WHY DOESN'T BULLGUARD REMOVE THIS VIRUS?
Most likely, the detected virus is placed inside an archive-file or packed file.
An archive-/packed file is characterized by being 1 file containing a bunch of other files.
The most common example is your mail-archive: Most mail-programs use 1 file which contains
all the mails you sent and receive. Outlook, Outlook Express and Eudora are examples of
mail-programs using an archive-file to store all emails.
Each mail-program has its own special way of keeping track of the individual files inside the
archive-file. This is why it's very dangerous for 3rd party companies - like BullGuard or
other anti-virus producers - to mess around inside these files: Since we can never be 100%
sure to know the internal logic of the file there is a great risk of messing up the
archive-file and making it unreadable to the mail-program.
This danger is very real: The world of anti-virus is full of horror-stories telling the tale
of anti-virus products trying to remove a virus from an archive-file and ending up
accidentally deleting the entire inbox for the user.
This is why BullGuard doesn't offer an automatic removal in these cases. The risk of
destroying all your e-mails is simply too great.
How to remove a virus manually?
Sometimes, when BullGuard encounters a virus on your computer, you will not be given the option to disinfect.
You can read why in the box to the right. This guide will show you how to remove such a virus manually.
If you are not familiar with computers, it is recommended that you team up with a computer-wise friend :)
Note: This guide is for BullGuard v7.0 for Windows XP (also valid for v6.x). If you are using Windows Vista, choose the following guide: BullGuard v7.0 for Vista.
Locate the virus
First of all you have to locate the virus. To do so, take a close look at what BullGuard tells you in the message box:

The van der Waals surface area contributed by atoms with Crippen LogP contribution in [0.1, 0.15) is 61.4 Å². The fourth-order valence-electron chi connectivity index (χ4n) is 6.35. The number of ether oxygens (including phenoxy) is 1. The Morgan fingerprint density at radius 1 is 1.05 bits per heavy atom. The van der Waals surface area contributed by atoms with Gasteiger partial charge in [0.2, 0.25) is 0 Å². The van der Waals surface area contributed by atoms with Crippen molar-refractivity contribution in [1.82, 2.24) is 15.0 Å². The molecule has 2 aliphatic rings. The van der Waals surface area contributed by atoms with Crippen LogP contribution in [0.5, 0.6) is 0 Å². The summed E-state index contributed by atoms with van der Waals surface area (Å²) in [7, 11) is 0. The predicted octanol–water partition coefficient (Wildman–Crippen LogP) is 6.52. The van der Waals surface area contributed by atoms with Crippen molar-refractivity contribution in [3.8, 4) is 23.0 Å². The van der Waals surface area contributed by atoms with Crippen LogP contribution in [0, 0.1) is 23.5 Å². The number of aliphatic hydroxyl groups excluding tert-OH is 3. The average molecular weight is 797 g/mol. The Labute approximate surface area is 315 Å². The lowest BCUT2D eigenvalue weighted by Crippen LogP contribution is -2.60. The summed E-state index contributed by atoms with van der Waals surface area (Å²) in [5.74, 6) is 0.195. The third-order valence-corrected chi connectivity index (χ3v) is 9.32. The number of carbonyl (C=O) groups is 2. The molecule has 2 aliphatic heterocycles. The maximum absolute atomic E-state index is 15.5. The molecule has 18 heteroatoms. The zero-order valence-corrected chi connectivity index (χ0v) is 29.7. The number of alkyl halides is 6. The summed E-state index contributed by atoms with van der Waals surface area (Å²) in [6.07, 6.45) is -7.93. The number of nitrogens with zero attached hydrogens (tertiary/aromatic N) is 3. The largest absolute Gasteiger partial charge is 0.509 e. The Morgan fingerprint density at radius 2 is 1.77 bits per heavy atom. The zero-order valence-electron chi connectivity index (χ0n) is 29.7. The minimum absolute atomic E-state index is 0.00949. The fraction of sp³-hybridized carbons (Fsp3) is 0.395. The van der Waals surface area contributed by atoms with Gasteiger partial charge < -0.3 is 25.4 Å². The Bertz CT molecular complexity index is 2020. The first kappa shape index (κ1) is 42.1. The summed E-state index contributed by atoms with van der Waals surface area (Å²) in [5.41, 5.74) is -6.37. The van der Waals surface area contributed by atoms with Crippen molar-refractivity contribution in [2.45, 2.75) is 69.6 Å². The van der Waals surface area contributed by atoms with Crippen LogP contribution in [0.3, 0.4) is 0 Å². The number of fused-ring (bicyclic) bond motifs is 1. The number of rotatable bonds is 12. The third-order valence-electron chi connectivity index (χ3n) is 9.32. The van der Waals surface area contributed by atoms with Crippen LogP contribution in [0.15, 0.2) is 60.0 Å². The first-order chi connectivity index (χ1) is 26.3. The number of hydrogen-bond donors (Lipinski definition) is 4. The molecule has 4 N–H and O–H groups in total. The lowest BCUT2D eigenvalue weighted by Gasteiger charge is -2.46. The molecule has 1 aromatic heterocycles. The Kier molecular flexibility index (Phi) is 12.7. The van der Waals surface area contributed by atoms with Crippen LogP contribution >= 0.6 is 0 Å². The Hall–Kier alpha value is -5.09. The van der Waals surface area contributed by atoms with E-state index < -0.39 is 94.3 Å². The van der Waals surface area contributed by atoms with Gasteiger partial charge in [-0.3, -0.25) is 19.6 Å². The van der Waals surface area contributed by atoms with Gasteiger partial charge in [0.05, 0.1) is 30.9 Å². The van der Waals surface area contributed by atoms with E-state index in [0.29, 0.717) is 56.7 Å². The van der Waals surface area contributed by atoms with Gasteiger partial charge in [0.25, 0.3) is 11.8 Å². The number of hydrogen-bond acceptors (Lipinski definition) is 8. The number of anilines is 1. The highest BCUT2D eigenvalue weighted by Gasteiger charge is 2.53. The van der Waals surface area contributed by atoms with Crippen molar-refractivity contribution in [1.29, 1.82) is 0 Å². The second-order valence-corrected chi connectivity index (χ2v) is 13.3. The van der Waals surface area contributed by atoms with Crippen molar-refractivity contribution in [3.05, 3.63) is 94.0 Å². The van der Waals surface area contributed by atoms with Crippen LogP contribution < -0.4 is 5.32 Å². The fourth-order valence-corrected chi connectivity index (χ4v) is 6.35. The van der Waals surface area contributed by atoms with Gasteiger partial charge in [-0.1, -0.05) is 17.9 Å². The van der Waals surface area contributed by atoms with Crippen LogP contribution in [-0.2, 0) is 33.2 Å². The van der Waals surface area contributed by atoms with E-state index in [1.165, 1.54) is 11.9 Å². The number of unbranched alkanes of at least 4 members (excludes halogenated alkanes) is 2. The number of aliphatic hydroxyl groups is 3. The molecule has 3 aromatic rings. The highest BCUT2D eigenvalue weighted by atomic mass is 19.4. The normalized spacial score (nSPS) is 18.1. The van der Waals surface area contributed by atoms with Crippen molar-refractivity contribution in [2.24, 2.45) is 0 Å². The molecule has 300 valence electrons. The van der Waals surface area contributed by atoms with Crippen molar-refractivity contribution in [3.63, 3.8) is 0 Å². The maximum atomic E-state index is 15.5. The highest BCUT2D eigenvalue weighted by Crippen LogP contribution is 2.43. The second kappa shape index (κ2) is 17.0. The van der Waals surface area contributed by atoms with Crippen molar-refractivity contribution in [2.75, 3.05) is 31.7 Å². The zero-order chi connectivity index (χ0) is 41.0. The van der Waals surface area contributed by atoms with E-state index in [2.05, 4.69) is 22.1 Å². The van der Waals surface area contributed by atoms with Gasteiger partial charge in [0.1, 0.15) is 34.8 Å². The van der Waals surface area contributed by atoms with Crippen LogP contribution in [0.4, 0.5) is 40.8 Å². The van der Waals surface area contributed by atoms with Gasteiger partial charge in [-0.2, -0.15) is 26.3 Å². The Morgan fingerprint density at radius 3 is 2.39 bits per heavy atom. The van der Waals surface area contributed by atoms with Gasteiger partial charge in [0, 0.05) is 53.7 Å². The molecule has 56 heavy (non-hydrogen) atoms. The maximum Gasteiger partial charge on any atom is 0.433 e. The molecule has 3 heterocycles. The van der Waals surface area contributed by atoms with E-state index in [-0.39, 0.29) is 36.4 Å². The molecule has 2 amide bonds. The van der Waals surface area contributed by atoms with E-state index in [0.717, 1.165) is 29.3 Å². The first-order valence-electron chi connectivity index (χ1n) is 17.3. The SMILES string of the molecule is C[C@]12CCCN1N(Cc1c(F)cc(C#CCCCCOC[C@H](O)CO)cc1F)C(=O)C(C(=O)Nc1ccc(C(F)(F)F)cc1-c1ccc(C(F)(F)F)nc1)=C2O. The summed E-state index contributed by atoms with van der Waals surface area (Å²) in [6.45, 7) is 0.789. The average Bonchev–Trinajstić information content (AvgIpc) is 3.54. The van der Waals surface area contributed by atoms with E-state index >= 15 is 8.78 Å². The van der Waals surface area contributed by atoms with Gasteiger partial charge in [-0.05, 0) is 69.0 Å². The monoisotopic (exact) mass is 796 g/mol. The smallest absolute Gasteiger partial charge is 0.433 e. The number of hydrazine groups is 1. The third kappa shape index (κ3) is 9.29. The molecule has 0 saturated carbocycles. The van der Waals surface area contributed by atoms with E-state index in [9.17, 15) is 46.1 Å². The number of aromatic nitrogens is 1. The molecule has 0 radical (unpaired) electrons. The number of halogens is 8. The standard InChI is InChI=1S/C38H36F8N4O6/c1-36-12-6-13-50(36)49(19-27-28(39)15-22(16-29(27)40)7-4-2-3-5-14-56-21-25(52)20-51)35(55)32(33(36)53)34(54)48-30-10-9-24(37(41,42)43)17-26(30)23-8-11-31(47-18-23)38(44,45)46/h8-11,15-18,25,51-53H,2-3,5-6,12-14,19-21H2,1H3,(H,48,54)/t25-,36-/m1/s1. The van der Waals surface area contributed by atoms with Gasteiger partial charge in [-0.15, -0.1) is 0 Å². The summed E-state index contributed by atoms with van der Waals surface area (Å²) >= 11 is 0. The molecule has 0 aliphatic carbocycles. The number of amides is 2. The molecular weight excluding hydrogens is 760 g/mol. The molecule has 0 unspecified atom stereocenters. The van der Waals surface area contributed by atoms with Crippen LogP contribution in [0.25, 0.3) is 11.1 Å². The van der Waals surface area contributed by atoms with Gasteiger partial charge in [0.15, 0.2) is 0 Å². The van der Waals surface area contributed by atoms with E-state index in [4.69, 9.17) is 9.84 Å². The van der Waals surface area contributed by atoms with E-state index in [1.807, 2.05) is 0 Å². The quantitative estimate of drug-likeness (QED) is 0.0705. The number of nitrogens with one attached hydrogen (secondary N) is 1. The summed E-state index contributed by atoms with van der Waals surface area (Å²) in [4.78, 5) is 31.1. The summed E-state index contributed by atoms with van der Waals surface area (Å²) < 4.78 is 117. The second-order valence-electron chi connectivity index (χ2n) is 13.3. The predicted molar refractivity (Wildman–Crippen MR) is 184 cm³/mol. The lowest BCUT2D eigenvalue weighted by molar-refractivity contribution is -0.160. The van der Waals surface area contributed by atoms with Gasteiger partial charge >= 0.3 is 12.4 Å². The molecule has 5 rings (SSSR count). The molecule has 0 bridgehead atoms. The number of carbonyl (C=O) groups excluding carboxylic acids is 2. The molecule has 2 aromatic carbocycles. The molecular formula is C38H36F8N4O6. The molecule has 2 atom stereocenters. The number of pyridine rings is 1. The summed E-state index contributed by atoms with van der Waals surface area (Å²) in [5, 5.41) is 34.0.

"Object C:\Documents and settings\Tjes Boogie\Local settings\Application data\Outlook\Outlook.pst => [subject: eicar] [from: Theis Sondergaard] => eicar.com is infected with EICAR STANDARD TEST FILE"
In the above example it is clear that the virus is located in the users Outlook - an e-mail with the subject "eicar", sent by a person called "Theis Sondergaard" has an attachment called "eicar.com" which is a virus.
Another example is this:
"Object C:\Documents and settings\work.zip => eicar.com is infected with EICAR STANDARD TEST
Here we are dealing with a file within a zip-archive - the file "eicar.com" is a virus and it is placed within the archive-file "work.zip".
It's now your turn to figure out if the virus your BullGuard has found is located inside your mail-archive, a zip-archive or a third place:
My BullGuard has detected a virus inside a mail-archive
My BullGuard has detected a virus inside a zip-archive or rar-archive
My BullGuard has detected a virus, but it doesn't fit any of the above scenarios
Removing a virus inside your email archive
Start by opening your e-mail client (Outlook, Outlook Express, Eudora, The Bat and so on).
Locate the mail containing the virus
Take a close look at what BullGuard told you about the infected email and find the one fitting this description. BullGuard tells you the emails subject, the sender and the name of the virus-attachment.
Delete the e-mail
Delete the infected e-mail when you locate it.
Note: If your email program has a trash can or a folder for deleted emails then please remember to delete the email from this one too or empty the trash-can.
Re-compress the mail-archive
When deleting a virus from a mail-archive it is often not enough to delete the e-mail.
Many email programs dont actually delete the emails even if you ask them to - they just delete any reference to it. This means that the data itself of the email is still inside your email archive, even though you think you have deleted it.
This is why you have to re-compress your email archive.
Mail-programs have different ways of doing this. For example, in Outlook Express you have to choose the menu "File" -> "Folders" -> "Compact All".
Look for a function in your mail-program called "Compress", "Compact" or the likes.
That's it. You have succesfully removed the virus from your computer. It's now a good idea to re-scan your harddisk with BullGuard to make sure that your computer is clean.
If you did not find the solution you were looking for, please feel free to contact our Support.
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